Creel said Taco John’s would continue to use the phrase, and that it will continue its Taco Tuesday everyday campaign through the end of July. 

“Even though we don’t have the registration, we can still use it,” Creel told Cowboy State Daily. “And people know Taco John’s was the home of Taco Tuesday, so it will be business as usual from that standpoint.”

Publicity surrounding the Taco Bell-instigated trademark tiff, meanwhile, probably had an effect the much larger chain didn’t anticipate. Fans of Taco Johns rallied behind their stores, dramatically increasing business and foot traffic at many of the chain’s stores in the West.

“A couple of the franchises in Wyoming saw double-digit sales increases,” Creel told Cowboy State Daily. “Especially in those areas where we have a lot of fans, Taco John’s fans, and it’s continued. Our sales remain positive from this whole experience and hopefully will continue.”

Who Really Started Taco Tuesday?

While the origins of the phrase are a bit murky — and precede Taco John’s 1989 trademark — a Minnesota store is credited with bringing the idea to Taco John’s. 

David Olsen, who owned the store in Minnesota, was trying to come up with a campaign that would boost sales on what were terrible Tuesday sales.

He’d had some success with “Soft-shell Sundays,” so he started playing around with the word “Tuesday.” He quickly realized that Tuesday also sounded like Twos-Day. Wy not sell two tacos for the price of one on Tuesdays?  

And that’s how Taco John’s “Taco Tuesday” was born.

At that time, a single taco was 69 cents, so two for 99 cents was really a great deal. Customers thought so too — the promotion doubled Olsen’s sales in short order.

As word of his successful campaign spread up the corporate ladder, it was a no-brainer to take the idea national. Company executives had been actively looking for a way at the time to unify the chain, which had lots of individual stores doing their own thing. 

Eventually, the chain was able to trademark the phrase, even though a New Jersey chain had beaten them to the punch by a few months. 

Gregory’s Bar and Restaurant filed for a trademark on the phrase in 1979, but, in 1989, it made a critical error. It failed to file timely proof that the trademark was still in use. That automatically canceled the registration, opening the door for Taco John’s to claim it instead.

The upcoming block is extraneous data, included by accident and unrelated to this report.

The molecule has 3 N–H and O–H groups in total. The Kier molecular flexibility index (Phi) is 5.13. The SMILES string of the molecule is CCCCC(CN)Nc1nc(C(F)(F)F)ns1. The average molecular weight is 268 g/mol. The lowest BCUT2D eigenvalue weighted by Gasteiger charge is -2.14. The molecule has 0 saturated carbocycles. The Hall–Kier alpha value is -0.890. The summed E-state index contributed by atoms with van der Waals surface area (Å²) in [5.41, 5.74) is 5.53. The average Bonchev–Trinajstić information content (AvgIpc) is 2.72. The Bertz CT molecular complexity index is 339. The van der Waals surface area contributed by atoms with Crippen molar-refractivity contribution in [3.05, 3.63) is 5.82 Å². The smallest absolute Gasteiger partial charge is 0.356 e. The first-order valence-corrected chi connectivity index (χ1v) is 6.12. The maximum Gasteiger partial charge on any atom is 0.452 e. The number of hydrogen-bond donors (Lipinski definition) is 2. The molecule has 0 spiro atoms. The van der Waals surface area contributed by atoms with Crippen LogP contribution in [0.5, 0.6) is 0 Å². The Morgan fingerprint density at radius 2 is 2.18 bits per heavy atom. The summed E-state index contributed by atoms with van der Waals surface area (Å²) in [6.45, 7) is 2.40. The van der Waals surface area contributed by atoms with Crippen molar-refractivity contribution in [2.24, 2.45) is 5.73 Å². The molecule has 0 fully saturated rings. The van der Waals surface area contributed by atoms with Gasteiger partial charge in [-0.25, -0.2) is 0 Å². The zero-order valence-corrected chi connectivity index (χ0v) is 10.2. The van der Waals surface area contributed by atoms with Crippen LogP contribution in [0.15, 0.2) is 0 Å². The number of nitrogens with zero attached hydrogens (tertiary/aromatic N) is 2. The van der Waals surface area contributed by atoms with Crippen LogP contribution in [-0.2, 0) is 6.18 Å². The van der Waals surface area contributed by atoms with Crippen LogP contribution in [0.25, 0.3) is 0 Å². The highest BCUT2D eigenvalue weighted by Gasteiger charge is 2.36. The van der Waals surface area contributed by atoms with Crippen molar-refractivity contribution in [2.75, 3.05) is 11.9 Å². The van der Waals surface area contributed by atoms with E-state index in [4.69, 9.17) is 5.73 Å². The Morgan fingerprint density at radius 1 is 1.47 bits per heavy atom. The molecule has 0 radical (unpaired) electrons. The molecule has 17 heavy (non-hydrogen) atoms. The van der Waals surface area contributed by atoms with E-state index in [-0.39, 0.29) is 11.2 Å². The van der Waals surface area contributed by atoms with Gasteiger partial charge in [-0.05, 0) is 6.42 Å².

There was a legal battle after that, which ended with Gregory’s retaining the right to use the trademark in New Jersey, while Taco John’s had it every where else. 

Not Liberating To Gregory

Taco Bell has billed the trademark tiff as “liberating” the phrase for everyone.

“People like tacos on Tuesdays,” Taco Bell’s petition says. “They just do. It’s even fun to say: ‘Taco Tuesday.’ Tacos have the unique ability to bring people together, and bring joy to their lives on an otherwise mediocre day of the week.”

To the stores being targeted by their much larger rival, however, it’s felt more like being strong-armed out of their trademark.

“Really, they just want to put millions of advertising behind it to appropriate it as their own,” Taco John’s spokesman Barry Westrum told Cowboy State Daily when the petition was first filed.

For now, money appears to have won the taco war everywhere except New Jersey. 

Gregory’s Restaurant and Bar owner, Gregory Gregory, has told reporters he will continue fighting Taco Bell alone to retain the Taco Tuesday trademark, even if it is something of a David vs. Goliath struggle now. 

On the restaurant’s website, Gregory notes the restaurant served its first tacos on a Tuesday night in 1979, nearly four decades ago. They’ve been doing that ever since, with more than 2 million tacos sold, and counting. 

Renée Jean can be reached at renee@cowboystatedaily.com.

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Renée Jean

Business and Tourism Reporter